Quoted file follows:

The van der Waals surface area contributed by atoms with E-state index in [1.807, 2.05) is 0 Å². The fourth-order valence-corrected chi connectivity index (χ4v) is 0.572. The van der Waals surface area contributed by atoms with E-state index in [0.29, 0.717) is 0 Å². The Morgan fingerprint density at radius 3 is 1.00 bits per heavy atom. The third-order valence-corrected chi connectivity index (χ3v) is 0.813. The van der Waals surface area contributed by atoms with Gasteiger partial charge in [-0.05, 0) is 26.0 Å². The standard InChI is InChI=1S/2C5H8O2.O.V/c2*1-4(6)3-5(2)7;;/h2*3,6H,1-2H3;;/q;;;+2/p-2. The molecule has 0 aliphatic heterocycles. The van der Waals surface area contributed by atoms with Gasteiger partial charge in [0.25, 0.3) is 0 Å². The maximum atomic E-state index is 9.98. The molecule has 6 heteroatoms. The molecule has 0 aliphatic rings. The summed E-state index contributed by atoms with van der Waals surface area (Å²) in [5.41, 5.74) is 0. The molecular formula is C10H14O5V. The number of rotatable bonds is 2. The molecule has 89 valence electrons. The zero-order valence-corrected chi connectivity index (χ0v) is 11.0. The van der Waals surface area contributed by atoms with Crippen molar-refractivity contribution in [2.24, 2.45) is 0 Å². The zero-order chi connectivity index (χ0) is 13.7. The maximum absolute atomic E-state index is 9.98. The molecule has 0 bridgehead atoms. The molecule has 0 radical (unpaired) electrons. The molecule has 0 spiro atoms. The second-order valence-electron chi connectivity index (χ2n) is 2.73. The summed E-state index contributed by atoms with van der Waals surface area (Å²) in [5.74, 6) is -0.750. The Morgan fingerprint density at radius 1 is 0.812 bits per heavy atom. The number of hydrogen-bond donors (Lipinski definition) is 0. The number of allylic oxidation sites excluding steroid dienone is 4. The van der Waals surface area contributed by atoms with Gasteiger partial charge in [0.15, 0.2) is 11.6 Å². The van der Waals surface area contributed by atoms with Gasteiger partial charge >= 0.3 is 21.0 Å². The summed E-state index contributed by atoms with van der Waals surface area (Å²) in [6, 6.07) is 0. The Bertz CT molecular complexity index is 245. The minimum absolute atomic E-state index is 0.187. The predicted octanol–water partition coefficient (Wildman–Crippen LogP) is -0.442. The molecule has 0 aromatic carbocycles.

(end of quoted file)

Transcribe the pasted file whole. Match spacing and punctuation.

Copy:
The van der Waals surface area contributed by atoms with E-state index in [1.807, 2.05) is 0 Å². The fourth-order valence-corrected chi connectivity index (χ4v) is 0.572. The van der Waals surface area contributed by atoms with E-state index in [0.29, 0.717) is 0 Å². The Morgan fingerprint density at radius 3 is 1.00 bits per heavy atom. The third-order valence-corrected chi connectivity index (χ3v) is 0.813. The van der Waals surface area contributed by atoms with Gasteiger partial charge in [-0.05, 0) is 26.0 Å². The standard InChI is InChI=1S/2C5H8O2.O.V/c2*1-4(6)3-5(2)7;;/h2*3,6H,1-2H3;;/q;;;+2/p-2. The molecule has 0 aliphatic heterocycles. The van der Waals surface area contributed by atoms with Gasteiger partial charge in [0.25, 0.3) is 0 Å². The maximum atomic E-state index is 9.98. The molecule has 6 heteroatoms. The molecule has 0 aliphatic rings. The summed E-state index contributed by atoms with van der Waals surface area (Å²) in [5.41, 5.74) is 0. The molecular formula is C10H14O5V. The number of rotatable bonds is 2. The molecule has 89 valence electrons. The zero-order valence-corrected chi connectivity index (χ0v) is 11.0. The van der Waals surface area contributed by atoms with Crippen molar-refractivity contribution in [2.24, 2.45) is 0 Å². The zero-order chi connectivity index (χ0) is 13.7. The maximum absolute atomic E-state index is 9.98. The molecule has 0 bridgehead atoms. The molecule has 0 radical (unpaired) electrons. The molecule has 0 spiro atoms. The second-order valence-electron chi connectivity index (χ2n) is 2.73. The summed E-state index contributed by atoms with van der Waals surface area (Å²) in [5.74, 6) is -0.750. The Morgan fingerprint density at radius 1 is 0.812 bits per heavy atom. The number of hydrogen-bond donors (Lipinski definition) is 0. The number of allylic oxidation sites excluding steroid dienone is 4. The van der Waals surface area contributed by atoms with Gasteiger partial charge in [0.15, 0.2) is 11.6 Å². The van der Waals surface area contributed by atoms with Gasteiger partial charge >= 0.3 is 21.0 Å². The summed E-state index contributed by atoms with van der Waals surface area (Å²) in [6, 6.07) is 0. The Bertz CT molecular complexity index is 245. The minimum absolute atomic E-state index is 0.187. The predicted octanol–water partition coefficient (Wildman–Crippen LogP) is -0.442. The molecule has 0 aromatic carbocycles.